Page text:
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First Hasselblad camera used in space can be yours

A Hasselblad camera and Zeiss lens that captured extraordinary images of Earth back in 1962 await bidding by space fans.

Hasselblad from Mercury mission
This Hasselblad is a piece of space history. RR Auction

There have been a lot of space firsts throughout history. Yuri Gagarin was the first human to travel into space, in 1961. Earlier the same year, a little fellow named Ham was the first astrochimp in suborbital flight. And the very first Hasselblad camera and Zeiss lens sent into space made it to orbit in 1962 with NASA's Mercury-Atlas 8 mission.

That camera, lens and a film magazine flown on the 1963 Mercury-Atlas 9 mission are going on the auction block through RR Auction. The Hasselblad camera was used to capture gorgeous views of Earth from above, with a focus on the planet's terrain and weather.

The Hasselblad 500c camera was bought from a Houston shop, back when it was cool to purchase gear for space missions at local retailers. Astronaut Wally Schirra picked it up and helped to modify it for the mission. The camera was fitted with a 100-exposure film container and a side-mounted device for aiming the camera. The metal facing was painted black to reduce reflections.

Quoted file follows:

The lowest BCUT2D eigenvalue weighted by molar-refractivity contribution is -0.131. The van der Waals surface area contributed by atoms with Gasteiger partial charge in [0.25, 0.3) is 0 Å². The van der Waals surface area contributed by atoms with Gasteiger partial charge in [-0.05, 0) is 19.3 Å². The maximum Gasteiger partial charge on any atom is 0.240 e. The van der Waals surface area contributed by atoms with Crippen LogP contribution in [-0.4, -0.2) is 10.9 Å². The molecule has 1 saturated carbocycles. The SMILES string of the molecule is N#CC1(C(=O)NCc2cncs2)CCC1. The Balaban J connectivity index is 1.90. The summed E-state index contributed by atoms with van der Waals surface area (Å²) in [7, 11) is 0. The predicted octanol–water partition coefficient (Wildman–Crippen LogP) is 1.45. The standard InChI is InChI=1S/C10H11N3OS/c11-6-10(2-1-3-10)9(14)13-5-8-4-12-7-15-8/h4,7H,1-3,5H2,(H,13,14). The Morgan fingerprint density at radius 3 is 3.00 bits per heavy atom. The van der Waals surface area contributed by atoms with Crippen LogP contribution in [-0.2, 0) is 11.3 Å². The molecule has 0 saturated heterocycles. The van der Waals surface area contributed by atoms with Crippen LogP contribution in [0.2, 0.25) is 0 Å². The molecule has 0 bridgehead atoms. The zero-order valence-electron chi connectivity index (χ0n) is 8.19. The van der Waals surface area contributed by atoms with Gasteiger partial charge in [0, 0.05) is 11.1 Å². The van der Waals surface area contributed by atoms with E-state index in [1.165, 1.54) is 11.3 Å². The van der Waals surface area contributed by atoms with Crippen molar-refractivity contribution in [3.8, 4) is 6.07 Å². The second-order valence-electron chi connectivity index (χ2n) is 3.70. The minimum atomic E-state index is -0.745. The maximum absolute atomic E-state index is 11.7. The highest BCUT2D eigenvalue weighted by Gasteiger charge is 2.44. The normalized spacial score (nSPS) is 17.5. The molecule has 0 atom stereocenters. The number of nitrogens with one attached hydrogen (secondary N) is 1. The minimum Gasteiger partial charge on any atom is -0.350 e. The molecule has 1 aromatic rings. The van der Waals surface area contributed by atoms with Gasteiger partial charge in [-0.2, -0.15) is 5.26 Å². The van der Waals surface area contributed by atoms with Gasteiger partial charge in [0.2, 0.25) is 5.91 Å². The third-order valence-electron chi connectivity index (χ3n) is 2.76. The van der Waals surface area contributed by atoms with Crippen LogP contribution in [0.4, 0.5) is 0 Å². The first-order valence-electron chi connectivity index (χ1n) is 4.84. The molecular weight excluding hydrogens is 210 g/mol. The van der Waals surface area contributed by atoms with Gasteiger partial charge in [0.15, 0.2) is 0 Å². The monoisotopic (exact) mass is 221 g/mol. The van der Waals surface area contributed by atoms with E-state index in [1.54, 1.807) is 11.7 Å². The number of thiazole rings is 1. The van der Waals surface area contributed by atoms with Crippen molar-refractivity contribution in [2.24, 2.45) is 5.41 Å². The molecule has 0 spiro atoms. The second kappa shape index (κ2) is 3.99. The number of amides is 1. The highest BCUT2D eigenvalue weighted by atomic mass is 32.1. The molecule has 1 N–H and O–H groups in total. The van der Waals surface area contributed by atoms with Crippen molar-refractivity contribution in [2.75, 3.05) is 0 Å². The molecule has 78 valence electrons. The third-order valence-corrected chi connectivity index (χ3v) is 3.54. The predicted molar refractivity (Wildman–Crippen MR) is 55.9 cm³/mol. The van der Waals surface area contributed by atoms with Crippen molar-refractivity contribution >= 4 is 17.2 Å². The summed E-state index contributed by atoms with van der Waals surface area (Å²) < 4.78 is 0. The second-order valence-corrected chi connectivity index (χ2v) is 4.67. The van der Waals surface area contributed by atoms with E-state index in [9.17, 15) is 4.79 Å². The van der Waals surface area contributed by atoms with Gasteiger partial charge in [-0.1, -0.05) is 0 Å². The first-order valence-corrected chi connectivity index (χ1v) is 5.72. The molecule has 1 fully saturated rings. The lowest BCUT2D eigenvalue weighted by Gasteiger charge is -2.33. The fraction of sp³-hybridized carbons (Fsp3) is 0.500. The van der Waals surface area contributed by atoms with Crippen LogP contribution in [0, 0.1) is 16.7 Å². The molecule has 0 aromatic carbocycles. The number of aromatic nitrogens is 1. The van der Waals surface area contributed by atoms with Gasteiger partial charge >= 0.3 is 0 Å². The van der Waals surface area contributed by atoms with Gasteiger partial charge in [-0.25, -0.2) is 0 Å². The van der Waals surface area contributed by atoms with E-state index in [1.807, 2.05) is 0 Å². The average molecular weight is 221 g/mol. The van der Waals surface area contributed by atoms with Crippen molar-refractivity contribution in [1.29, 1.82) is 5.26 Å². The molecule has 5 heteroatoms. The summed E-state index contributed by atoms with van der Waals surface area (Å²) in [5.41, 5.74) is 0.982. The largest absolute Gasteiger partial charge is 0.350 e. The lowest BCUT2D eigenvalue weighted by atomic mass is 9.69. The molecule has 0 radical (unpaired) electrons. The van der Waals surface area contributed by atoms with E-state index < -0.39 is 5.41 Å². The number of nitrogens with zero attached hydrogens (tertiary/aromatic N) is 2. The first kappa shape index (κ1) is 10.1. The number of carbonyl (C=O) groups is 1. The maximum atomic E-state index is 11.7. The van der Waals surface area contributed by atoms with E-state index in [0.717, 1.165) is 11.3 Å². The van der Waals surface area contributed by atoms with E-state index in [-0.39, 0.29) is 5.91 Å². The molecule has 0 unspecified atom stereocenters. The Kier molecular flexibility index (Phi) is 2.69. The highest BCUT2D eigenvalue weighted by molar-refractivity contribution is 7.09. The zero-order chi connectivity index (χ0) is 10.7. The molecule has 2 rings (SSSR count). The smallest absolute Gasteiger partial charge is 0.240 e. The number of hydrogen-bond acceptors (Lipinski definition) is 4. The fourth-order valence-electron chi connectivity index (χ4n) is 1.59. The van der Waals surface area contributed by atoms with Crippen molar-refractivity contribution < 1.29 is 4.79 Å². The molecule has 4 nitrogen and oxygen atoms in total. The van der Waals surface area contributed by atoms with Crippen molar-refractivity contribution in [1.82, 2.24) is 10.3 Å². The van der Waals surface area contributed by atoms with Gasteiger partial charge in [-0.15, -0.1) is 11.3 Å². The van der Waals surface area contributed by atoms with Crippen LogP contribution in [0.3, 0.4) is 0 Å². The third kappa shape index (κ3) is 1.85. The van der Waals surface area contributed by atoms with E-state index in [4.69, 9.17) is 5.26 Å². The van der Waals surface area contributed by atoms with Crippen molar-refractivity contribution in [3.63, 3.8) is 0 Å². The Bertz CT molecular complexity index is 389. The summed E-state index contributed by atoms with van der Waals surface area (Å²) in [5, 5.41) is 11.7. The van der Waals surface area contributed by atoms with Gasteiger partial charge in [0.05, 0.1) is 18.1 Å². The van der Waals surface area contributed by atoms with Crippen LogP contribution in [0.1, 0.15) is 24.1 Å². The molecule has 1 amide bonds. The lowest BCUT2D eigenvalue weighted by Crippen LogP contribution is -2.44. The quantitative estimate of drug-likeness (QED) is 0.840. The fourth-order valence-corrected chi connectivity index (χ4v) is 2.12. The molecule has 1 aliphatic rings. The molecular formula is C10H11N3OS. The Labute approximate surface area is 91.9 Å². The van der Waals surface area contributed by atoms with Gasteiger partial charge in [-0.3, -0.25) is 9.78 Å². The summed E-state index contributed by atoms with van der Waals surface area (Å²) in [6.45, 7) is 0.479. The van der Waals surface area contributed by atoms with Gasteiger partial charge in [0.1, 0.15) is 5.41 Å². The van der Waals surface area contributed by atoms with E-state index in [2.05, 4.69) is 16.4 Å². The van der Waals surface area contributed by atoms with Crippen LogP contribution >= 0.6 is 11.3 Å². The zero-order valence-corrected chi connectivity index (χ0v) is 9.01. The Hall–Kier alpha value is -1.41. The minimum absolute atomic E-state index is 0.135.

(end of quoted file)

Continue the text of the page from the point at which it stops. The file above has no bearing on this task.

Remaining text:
RR Auction has gone into extreme detail to demonstrate the authenticity of the camera. Part of the process involved comparing the Hasselblad with vintage photographs, going so far as to match scuff marks left on the camera body after the mission.

The Zeiss lens (Carl Zeiss, Planar 1:2.8 f=80mm) flew on two different Mercury missions, earning it the title of the first Zeiss to be flown on a manned space mission. The lens serial number matches old NASA photos of the lens.

The camera set goes up for auction on November 13. A conservative pre-auction estimate places it in the $50,000-to-$100,000 range, but the company said by email that RR Auction Executive Vice President Bobby Livingston expects it could far exceed that price range.

The camera will likely land in someone's space collection. Since it's so much easier to send objects into orbit these days, perhaps the lucky buyer will look into flying the camera back up into space for a fresh round of photos. Even if it never leaves Earth again, the camera can rest easy knowing it help set the standard for photography from space back when manned missions were young.